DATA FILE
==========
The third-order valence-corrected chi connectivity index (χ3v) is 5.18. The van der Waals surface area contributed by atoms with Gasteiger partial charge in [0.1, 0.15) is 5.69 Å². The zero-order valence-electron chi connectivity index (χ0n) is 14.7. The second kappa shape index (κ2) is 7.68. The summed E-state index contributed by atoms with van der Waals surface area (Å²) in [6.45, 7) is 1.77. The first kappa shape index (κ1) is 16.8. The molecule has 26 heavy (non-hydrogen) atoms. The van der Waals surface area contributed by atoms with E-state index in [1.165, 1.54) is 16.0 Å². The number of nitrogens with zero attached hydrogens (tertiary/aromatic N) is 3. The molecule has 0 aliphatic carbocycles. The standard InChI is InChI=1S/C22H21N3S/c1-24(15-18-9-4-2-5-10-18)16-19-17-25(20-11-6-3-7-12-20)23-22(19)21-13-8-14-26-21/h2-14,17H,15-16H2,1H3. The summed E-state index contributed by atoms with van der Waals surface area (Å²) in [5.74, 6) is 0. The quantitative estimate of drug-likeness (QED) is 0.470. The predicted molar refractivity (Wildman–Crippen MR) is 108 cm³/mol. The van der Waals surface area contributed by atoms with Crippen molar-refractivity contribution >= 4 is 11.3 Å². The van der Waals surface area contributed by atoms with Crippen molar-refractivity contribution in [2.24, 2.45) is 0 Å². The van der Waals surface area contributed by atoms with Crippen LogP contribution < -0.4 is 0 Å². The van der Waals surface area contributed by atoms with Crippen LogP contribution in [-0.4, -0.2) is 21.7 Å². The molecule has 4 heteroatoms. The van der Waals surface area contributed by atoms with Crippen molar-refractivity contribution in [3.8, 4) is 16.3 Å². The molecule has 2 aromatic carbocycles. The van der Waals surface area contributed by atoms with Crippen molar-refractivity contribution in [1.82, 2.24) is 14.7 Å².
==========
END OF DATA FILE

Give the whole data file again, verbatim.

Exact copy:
The third-order valence-corrected chi connectivity index (χ3v) is 5.18. The van der Waals surface area contributed by atoms with Gasteiger partial charge in [0.1, 0.15) is 5.69 Å². The zero-order valence-electron chi connectivity index (χ0n) is 14.7. The second kappa shape index (κ2) is 7.68. The summed E-state index contributed by atoms with van der Waals surface area (Å²) in [6.45, 7) is 1.77. The first kappa shape index (κ1) is 16.8. The molecule has 26 heavy (non-hydrogen) atoms. The van der Waals surface area contributed by atoms with E-state index in [1.165, 1.54) is 16.0 Å². The number of nitrogens with zero attached hydrogens (tertiary/aromatic N) is 3. The molecule has 0 aliphatic carbocycles. The standard InChI is InChI=1S/C22H21N3S/c1-24(15-18-9-4-2-5-10-18)16-19-17-25(20-11-6-3-7-12-20)23-22(19)21-13-8-14-26-21/h2-14,17H,15-16H2,1H3. The summed E-state index contributed by atoms with van der Waals surface area (Å²) in [5.74, 6) is 0. The quantitative estimate of drug-likeness (QED) is 0.470. The predicted molar refractivity (Wildman–Crippen MR) is 108 cm³/mol. The van der Waals surface area contributed by atoms with Crippen molar-refractivity contribution >= 4 is 11.3 Å². The van der Waals surface area contributed by atoms with Crippen molar-refractivity contribution in [2.24, 2.45) is 0 Å². The van der Waals surface area contributed by atoms with Crippen LogP contribution < -0.4 is 0 Å². The van der Waals surface area contributed by atoms with Crippen LogP contribution in [-0.4, -0.2) is 21.7 Å². The molecule has 4 heteroatoms. The van der Waals surface area contributed by atoms with Crippen molar-refractivity contribution in [3.8, 4) is 16.3 Å². The molecule has 2 aromatic carbocycles. The van der Waals surface area contributed by atoms with Crippen molar-refractivity contribution in [1.82, 2.24) is 14.7 Å².